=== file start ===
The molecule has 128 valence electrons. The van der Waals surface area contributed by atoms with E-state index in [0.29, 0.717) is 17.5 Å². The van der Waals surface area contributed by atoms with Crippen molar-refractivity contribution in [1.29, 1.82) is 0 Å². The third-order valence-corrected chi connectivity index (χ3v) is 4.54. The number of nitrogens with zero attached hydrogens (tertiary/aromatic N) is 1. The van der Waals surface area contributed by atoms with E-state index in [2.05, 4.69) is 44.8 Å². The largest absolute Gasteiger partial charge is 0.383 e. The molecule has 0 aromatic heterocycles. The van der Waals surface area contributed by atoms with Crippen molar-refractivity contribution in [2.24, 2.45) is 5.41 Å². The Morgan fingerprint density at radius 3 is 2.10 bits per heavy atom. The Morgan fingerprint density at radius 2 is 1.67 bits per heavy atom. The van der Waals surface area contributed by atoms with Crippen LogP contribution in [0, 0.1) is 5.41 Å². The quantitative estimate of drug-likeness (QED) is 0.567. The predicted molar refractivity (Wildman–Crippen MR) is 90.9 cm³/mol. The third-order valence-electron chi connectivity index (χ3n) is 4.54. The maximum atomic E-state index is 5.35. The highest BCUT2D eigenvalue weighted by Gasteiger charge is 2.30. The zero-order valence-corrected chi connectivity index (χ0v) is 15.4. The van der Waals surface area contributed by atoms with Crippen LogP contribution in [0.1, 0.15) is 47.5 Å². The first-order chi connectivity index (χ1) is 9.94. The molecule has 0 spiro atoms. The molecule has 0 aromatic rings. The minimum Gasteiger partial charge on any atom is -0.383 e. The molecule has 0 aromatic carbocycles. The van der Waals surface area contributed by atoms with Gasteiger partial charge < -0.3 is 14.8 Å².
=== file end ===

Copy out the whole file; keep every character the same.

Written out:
The molecule has 128 valence electrons. The van der Waals surface area contributed by atoms with E-state index in [0.29, 0.717) is 17.5 Å². The van der Waals surface area contributed by atoms with Crippen molar-refractivity contribution in [1.29, 1.82) is 0 Å². The third-order valence-corrected chi connectivity index (χ3v) is 4.54. The number of nitrogens with zero attached hydrogens (tertiary/aromatic N) is 1. The van der Waals surface area contributed by atoms with E-state index in [2.05, 4.69) is 44.8 Å². The largest absolute Gasteiger partial charge is 0.383 e. The molecule has 0 aromatic heterocycles. The van der Waals surface area contributed by atoms with Crippen molar-refractivity contribution in [2.24, 2.45) is 5.41 Å². The Morgan fingerprint density at radius 3 is 2.10 bits per heavy atom. The Morgan fingerprint density at radius 2 is 1.67 bits per heavy atom. The van der Waals surface area contributed by atoms with Crippen LogP contribution in [0, 0.1) is 5.41 Å². The quantitative estimate of drug-likeness (QED) is 0.567. The predicted molar refractivity (Wildman–Crippen MR) is 90.9 cm³/mol. The third-order valence-electron chi connectivity index (χ3n) is 4.54. The maximum atomic E-state index is 5.35. The highest BCUT2D eigenvalue weighted by Gasteiger charge is 2.30. The zero-order valence-corrected chi connectivity index (χ0v) is 15.4. The van der Waals surface area contributed by atoms with Crippen LogP contribution in [0.1, 0.15) is 47.5 Å². The first-order chi connectivity index (χ1) is 9.94. The molecule has 0 spiro atoms. The molecule has 0 aromatic rings. The minimum Gasteiger partial charge on any atom is -0.383 e. The molecule has 0 aromatic carbocycles. The van der Waals surface area contributed by atoms with Gasteiger partial charge < -0.3 is 14.8 Å².